Thanks for the good word.
I love my escapes. Currently planning a solo beach trip to the Outer Banks to *really* escape. But back to books and such…
I’ve been having trouble getting lost with a couple of the latest hardbacks from the library. Didn’t finish Koontz’s “Fear Nothing.” Same with Demille’s “Up Country.” Too much slogging. But then I sped right through Demille’s “Night Fall” … go figure.
Lately, a favorite escape is watching movies/TV in bed with my wife at the end of the day. Getting cozy with a 10” Fire tablet and nibbling on popcorn or pistachios. Cozy Escaping.
I like that, Harald: “Too much slogging.” Reminds me of Elmore Leonard’s axiom about not writing the parts that people skip.
Oh man, solo beach trips. I’m with you there. Enjoy!
√√√ Forgot to add… when we’re watching tablet TV, I find myself saying, “ah, there’s the Midpoint,” or “aha, that’s the Point of No Return.” And my wife says, “Would you just shut up and watch!”
Ha! When I was watching The Bourne Supremacy this morning, Matt Damon had a literal Man In The Mirror moment in a train station bathroom. The plot turned from there.
I’m with you, Harald, re movies. Highly recommend the TV series “Lupin.” Terrific heist story, good characters, Paris setting, and original storytelling techniques.
Old school guy here, JSB. I’d much rather read in print than digitally. Part of the reason is I’m one of those horrible, horrible people who carve the pages with a pen and get perverse delight out of dog-earing. Getting lost in a book? One that stands out (for me) was Hunt For Red October by Tom Clancy. It was a unique format for the time and so well told.
Funny, Garry…I like to mark up pages, too, but for some odd reason I can’t stand dog-earing. Can’t explain it, but there you go!
I gave myself permission to read for fun and not feel guilty about it after my dreams of being a university don exploded from English department politics, a failed doctoral grant, and my dad’s death, then my life took a drastic turn.
After all those years of being able to cut off the world and immerse myself into Hawthorne or Dickens, I’ve had no trouble since being able to do that with a good book. Bad books either get tossed or studied like an alien autopsy as a writing teacher. Bad books have been one of my prime sources for writing articles for many years–what works, what doesn’t work, and OMG never, ever do this.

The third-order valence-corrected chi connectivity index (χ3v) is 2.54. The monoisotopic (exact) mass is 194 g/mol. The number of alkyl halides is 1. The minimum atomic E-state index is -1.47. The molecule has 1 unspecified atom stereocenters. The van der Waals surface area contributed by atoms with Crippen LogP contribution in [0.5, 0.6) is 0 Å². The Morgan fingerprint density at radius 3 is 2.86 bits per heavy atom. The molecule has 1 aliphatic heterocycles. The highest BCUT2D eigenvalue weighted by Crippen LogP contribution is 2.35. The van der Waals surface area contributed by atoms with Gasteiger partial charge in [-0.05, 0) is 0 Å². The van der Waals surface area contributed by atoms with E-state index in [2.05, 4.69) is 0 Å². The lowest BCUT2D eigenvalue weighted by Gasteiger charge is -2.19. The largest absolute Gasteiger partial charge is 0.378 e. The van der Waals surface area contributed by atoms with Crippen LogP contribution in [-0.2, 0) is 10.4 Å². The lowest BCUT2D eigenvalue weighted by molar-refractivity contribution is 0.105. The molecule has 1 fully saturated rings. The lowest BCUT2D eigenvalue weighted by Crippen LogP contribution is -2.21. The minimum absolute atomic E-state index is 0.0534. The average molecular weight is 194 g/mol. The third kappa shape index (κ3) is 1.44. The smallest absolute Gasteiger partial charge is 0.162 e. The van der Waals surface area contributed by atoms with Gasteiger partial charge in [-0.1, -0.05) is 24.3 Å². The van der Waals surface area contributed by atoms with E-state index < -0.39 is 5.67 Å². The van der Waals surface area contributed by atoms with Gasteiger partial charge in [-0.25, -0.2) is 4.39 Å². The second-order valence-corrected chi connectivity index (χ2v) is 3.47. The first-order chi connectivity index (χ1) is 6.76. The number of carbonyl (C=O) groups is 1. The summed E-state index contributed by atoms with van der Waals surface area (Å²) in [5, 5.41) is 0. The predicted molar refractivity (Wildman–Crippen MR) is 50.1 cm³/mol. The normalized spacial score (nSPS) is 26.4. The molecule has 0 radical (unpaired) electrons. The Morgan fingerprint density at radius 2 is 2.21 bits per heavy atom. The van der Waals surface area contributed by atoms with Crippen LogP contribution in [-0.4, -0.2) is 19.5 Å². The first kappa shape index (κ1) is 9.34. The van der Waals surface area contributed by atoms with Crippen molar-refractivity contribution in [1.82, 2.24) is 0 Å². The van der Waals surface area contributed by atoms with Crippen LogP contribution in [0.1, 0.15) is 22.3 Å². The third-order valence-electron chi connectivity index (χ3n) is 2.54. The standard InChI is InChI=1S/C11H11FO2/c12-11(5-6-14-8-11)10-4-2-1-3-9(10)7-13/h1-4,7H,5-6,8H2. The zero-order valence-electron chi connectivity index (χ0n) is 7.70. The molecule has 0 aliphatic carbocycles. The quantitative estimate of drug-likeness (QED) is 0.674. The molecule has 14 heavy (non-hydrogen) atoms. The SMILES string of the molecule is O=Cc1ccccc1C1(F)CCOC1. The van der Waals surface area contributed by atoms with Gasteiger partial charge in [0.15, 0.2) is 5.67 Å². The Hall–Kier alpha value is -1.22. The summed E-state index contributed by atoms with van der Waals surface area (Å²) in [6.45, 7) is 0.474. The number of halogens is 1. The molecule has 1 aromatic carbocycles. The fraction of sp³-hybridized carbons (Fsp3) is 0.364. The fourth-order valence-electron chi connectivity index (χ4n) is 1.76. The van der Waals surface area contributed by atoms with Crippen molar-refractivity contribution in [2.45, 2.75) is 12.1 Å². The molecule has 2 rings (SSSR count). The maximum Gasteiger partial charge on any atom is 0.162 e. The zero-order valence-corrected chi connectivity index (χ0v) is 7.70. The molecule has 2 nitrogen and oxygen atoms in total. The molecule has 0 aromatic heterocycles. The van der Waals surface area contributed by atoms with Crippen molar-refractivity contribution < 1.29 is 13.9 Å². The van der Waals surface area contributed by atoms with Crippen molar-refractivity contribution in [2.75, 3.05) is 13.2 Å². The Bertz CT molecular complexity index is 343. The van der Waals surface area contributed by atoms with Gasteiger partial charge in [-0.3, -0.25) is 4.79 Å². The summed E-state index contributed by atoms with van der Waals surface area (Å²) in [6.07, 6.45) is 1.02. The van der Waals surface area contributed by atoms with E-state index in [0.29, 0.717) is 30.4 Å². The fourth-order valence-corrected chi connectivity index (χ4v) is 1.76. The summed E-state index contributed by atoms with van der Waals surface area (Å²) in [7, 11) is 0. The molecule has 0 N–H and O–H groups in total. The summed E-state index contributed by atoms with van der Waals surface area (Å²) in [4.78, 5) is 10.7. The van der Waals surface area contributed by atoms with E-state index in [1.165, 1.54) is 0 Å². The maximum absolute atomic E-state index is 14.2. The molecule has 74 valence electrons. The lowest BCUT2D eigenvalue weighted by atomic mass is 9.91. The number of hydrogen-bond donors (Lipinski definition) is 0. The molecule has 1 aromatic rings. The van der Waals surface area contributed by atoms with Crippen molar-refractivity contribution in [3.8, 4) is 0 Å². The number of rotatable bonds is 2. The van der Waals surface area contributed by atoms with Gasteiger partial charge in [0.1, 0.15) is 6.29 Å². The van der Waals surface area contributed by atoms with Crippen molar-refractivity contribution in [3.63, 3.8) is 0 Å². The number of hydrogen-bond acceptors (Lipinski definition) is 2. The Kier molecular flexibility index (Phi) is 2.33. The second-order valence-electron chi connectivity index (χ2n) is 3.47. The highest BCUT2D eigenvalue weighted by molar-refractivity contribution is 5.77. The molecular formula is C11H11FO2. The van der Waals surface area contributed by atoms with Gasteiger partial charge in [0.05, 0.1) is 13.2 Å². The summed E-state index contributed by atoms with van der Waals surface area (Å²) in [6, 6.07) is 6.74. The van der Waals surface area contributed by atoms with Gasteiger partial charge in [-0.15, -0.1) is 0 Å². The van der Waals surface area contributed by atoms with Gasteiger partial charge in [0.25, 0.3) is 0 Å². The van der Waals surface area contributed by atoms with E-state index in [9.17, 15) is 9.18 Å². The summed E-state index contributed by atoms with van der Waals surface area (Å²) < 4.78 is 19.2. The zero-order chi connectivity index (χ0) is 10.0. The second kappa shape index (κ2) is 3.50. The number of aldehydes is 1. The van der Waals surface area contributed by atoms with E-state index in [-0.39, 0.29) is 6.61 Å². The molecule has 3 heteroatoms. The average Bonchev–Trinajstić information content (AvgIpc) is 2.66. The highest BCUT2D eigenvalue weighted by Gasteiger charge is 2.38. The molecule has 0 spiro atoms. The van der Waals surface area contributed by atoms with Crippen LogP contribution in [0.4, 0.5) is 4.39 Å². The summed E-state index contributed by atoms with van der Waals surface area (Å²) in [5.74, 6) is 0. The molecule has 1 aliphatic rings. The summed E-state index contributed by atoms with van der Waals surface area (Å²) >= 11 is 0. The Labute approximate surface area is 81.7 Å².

My most intense immersion into a book where the book world was real, and my world wasn’t happened years ago. I was “babysitting” my high school age baby brother while my retired parents were traveling in their motorhome. Babysitting consisted of keeping him fed and the house and grounds tended. I managed to sprain my ankle and spent a week lying on a couch and reading the LORD OF THE RINGS trilogy for the second time. Middle Earth was real, and I was a sad little hobbit yearning for my true home. I’ve never reached that total immersion since except within my own book universes.
Marilynn, Middle Earth was there for you at just the right time. That’s one of the great things about what we do. We can be there for readers when they need us. When that happens, it’s magic time.
The Order by Daniel Silva was the last novel I got lost in reading. His prose is compelling and one of the reasons I’m a fan and read each new novel from Daniel. Thanks for the interesting article.
author of 10 Publishing Myths, Insights Every Author Needs to Succeed
Thanks for stopping by, Terry. Indeed, Silva is a must read for thriller fans. Good luck with your new book!
First of all, it’s truly an honor to find myself quoted in JSB post. Much appreciated.
My dedicated reading space is a room we call the library. It sounds grander than it is, but it’s got a man-eating lounge chair and a wall filled with books. More than what IS there, I must talk about what’s NOT there: No phone, no computer. I use an Amazon Echo for music because it does not tempt me to check email or . . . Squirrel!
Most of my reading of late has been for blurbing upcoming published books. I prefer to read those in the form of ARCs, but if not, my Kindle will do. When I read purely for pleasure, I vastly prefer physical books. A few years ago, I bought several volumes of the compete works of O. Henry, but I haven’t gotten to it yet. I do enjoy my subscription to EQMM, but I find that only 50% of the stories are deeply engaging.
All that said, I don’t read nearly as much as I used to, but no other form of entertainment is as engaging when it works. Today, as I write this, we’re in the fifth or sixth hour of what is supposed to be a 48-hour snowstorm. I feel the library calling to me.